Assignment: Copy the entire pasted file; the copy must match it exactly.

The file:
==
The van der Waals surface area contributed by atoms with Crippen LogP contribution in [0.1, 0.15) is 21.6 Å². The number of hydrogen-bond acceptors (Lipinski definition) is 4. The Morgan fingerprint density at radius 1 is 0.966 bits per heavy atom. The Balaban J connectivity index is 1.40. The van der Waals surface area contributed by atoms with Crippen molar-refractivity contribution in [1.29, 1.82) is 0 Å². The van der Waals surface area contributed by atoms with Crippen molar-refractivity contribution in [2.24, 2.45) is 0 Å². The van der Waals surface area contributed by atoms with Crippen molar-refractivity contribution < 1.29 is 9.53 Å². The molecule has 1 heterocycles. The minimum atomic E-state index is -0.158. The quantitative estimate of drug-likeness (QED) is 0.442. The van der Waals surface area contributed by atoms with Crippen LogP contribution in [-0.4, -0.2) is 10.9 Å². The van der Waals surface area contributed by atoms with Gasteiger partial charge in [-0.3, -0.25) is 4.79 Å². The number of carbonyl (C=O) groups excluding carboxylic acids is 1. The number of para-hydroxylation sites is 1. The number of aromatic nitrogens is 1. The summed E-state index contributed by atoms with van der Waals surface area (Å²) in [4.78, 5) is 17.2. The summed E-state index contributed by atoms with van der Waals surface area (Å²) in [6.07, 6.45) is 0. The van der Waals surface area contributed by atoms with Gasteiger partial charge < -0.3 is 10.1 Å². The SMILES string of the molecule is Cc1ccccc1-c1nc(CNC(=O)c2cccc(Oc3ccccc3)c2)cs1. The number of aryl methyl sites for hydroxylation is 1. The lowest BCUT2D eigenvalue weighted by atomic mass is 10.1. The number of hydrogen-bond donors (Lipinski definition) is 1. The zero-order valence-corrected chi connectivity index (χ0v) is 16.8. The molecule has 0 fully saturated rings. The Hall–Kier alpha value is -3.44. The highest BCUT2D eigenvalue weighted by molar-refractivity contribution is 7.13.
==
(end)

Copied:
The van der Waals surface area contributed by atoms with Crippen LogP contribution in [0.1, 0.15) is 21.6 Å². The number of hydrogen-bond acceptors (Lipinski definition) is 4. The Morgan fingerprint density at radius 1 is 0.966 bits per heavy atom. The Balaban J connectivity index is 1.40. The van der Waals surface area contributed by atoms with Crippen molar-refractivity contribution in [1.29, 1.82) is 0 Å². The van der Waals surface area contributed by atoms with Crippen molar-refractivity contribution in [2.24, 2.45) is 0 Å². The van der Waals surface area contributed by atoms with Crippen molar-refractivity contribution < 1.29 is 9.53 Å². The molecule has 1 heterocycles. The minimum atomic E-state index is -0.158. The quantitative estimate of drug-likeness (QED) is 0.442. The van der Waals surface area contributed by atoms with Crippen LogP contribution in [-0.4, -0.2) is 10.9 Å². The van der Waals surface area contributed by atoms with Gasteiger partial charge in [-0.3, -0.25) is 4.79 Å². The number of carbonyl (C=O) groups excluding carboxylic acids is 1. The number of para-hydroxylation sites is 1. The number of aromatic nitrogens is 1. The summed E-state index contributed by atoms with van der Waals surface area (Å²) in [4.78, 5) is 17.2. The summed E-state index contributed by atoms with van der Waals surface area (Å²) in [6.07, 6.45) is 0. The van der Waals surface area contributed by atoms with Gasteiger partial charge < -0.3 is 10.1 Å². The SMILES string of the molecule is Cc1ccccc1-c1nc(CNC(=O)c2cccc(Oc3ccccc3)c2)cs1. The number of aryl methyl sites for hydroxylation is 1. The lowest BCUT2D eigenvalue weighted by atomic mass is 10.1. The number of hydrogen-bond donors (Lipinski definition) is 1. The zero-order valence-corrected chi connectivity index (χ0v) is 16.8. The molecule has 0 fully saturated rings. The Hall–Kier alpha value is -3.44. The highest BCUT2D eigenvalue weighted by molar-refractivity contribution is 7.13.